Pope Francis’ call for a Synod on Synodality has produced a lot of talk about listening, i.e. synodal listening. But is anyone really listening? What does it mean to really listen? How can we open our eyes to see and ears to hear new things? How can we open our minds to consider new ideas and our hearts to empathize with the emotions of our conversation partners? How can we open our will to change our behavior based on what we understand?
Our intentional focus on welcoming and belonging is not about keeping things the way they are in a positive-maintaining-the-status-quo kind of way. We need to live deeply into questions that bring the state of things as they are into focus. Are we collectively prepared to come to terms with areas that we need to grow in?
Previously we saw how an annulment case is started and evidence is gathered. We also heard from some people about their own experience in this process. In concluding our series, I thought it would be helpful to hear from me, as a judge, how the case is deliberated and how anyone can come to a conclusion about something as important as the sacramental nature of a marriage.
Tom and Sharon Hegewald first walked down the aisle together in 1978 — as a groomsman and bridesmaid — at the wedding of Tom’s brother and Sharon’s girlfriend. Neither remembered each other until 22 years later when they met for the second time, on a date. Both had been married and divorced and took time getting to know each other before walking down the aisle as husband and wife on March 23, 2002 in a Christian church in Williamsburg.
Editor’s note: The Catholic Messenger begins a series on the Tribunal of the Diocese of Davenport. The following introduction provides a compelling explanation of the Tribunal, based on an interview with Father Paul Appel, the diocese’s judicial vicar.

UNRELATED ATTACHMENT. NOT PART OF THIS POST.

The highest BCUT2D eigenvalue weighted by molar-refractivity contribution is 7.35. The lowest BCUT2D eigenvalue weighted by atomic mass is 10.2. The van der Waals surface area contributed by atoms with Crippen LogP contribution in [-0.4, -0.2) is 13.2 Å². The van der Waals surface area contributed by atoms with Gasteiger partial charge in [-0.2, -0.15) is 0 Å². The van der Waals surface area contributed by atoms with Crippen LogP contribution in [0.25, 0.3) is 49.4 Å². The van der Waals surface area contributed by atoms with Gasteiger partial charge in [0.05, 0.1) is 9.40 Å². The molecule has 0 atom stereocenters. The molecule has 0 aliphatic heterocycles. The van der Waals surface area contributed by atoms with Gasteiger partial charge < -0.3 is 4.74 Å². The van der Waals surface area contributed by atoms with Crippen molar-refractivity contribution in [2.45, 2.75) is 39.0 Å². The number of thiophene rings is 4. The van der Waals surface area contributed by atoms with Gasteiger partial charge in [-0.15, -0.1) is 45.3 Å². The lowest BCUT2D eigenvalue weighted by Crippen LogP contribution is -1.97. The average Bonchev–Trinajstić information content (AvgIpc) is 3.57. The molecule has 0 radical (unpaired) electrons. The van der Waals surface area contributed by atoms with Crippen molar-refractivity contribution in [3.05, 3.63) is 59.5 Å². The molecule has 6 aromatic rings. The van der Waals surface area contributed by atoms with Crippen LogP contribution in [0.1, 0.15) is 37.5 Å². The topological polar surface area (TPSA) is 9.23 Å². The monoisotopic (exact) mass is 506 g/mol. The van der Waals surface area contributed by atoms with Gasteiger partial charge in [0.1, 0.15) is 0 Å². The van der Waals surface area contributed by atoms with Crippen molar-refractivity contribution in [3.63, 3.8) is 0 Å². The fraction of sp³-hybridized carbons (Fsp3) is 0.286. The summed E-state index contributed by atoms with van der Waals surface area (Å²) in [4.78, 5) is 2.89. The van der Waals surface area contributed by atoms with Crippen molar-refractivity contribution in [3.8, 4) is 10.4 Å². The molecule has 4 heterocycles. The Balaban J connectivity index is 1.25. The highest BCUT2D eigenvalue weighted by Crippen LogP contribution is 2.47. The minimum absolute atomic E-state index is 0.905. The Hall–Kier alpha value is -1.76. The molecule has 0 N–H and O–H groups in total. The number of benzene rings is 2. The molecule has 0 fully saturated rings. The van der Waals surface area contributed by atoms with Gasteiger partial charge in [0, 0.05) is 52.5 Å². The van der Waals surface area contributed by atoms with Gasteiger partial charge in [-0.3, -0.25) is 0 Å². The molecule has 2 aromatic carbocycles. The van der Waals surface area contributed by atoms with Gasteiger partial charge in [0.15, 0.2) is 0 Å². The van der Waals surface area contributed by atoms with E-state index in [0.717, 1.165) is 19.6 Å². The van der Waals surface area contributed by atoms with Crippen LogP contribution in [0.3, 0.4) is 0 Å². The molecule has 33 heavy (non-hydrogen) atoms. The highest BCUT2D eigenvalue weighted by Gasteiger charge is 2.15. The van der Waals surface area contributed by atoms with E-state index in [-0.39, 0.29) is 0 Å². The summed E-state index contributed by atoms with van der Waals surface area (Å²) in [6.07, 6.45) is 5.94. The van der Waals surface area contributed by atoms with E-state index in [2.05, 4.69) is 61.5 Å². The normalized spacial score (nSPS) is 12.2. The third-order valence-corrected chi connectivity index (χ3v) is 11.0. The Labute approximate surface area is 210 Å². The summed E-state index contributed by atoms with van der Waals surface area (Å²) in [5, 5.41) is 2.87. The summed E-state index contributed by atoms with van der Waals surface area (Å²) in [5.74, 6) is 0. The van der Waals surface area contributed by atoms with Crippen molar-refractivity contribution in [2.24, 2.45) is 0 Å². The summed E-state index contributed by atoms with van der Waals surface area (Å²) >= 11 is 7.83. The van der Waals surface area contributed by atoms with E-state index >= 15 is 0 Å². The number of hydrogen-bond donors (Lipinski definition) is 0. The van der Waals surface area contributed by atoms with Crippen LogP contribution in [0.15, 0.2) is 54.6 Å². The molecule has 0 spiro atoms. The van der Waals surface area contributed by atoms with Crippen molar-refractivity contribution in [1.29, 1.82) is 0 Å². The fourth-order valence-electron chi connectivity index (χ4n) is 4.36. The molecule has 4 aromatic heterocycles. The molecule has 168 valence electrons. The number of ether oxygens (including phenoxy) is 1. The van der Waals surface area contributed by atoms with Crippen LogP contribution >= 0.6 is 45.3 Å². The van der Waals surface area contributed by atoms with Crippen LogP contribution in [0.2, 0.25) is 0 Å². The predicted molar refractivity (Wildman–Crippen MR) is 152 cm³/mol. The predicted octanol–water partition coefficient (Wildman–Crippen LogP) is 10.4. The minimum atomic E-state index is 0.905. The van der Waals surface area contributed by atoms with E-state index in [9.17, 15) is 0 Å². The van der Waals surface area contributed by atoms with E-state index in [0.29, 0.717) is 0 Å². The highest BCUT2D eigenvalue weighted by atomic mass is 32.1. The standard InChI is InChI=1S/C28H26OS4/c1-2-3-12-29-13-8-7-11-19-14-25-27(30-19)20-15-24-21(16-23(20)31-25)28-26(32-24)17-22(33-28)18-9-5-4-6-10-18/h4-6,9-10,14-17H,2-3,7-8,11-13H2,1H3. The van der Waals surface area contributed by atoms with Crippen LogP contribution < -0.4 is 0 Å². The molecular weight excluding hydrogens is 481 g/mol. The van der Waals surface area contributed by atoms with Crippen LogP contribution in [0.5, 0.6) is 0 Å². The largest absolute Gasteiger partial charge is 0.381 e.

In the first article from the Tribunal, we took a look at some prevailing trends in Chris¬tian marriage. Unfortunately, not every marriage succeeds. People seek divorce for innumerable rea¬sons, but before we look at some of these I would like to dispel some misguided notions about separation and divorce.
Editor’s note: The Catholic Messenger is publishing a series on the Tribunal of the Diocese of Davenport. This is the second article, based on an interview with Father Paul Appel, the diocese’s judicial vicar.
“Mission,” the third dimension, “is intended to enable the Church to better witness to the Gospel, especially with those who live on the spiritual, social, economic, political, geographical, and existential peripheries of the world,” Pope Francis said.
The Tribunal of the Diocese of Davenport exists to assist the bishop in deciding matters of law within the diocese. Canon 1420 §1 states: “Each diocesan bishop is bound to appoint a judicial vicar, or officialis, with ordinary power to judge, distinct from the vicar general.”
To welcome people and to make them feel as if they belong, “we need to get into the fielding position,” said John Cooper, pastoral associate and business manager at St. Anthony Parish-Davenport, as he crouched into position to demonstrate.
Catholics carrying banners, the Book of the Gospels and an icon of the most Holy Trinity led a procession into the Rogalski Center of St. Ambrose University for the Diocese of Davenport’s Synodal Summit on June 17.
Bishop Thomas Zinkula wondered why Pope Francis chose the feast of the Visitation of the Blessed Virgin Mary for a moment of prayer in support of the upcoming Synod of Bishops in Rome in October. “Probably because the meeting of Mary and Elizabeth had synodal dimensions,” he said in a homily during a diocesan Mass on the feast day (May 31) at St. Paul the Apostle Church.
In my last column I included several images of the Church. In particular, I honed in on an image of the Church emphasized at Vatican II: the people of God. This image suggests that the Church’s identity is communal. In this column I want to highlight another image, that of the tent.
A single Catholic in his 20s in our diocese whose frustration with his job has its roots in loneliness, reached out on social media asking for help. “I need community,” he later told his loved ones. Loneliness is part of the human condition but its pervasiveness in today’s culture compelled the U.S. Surgeon General Dr. Vivek H. Murthy to issue an advisory last month. “Our Epidemic of Loneliness and Isolation: The U.S. Surgeon General’s Advisory on the Healing Effects of Social Connection and Community” lays out the crisis and remedies...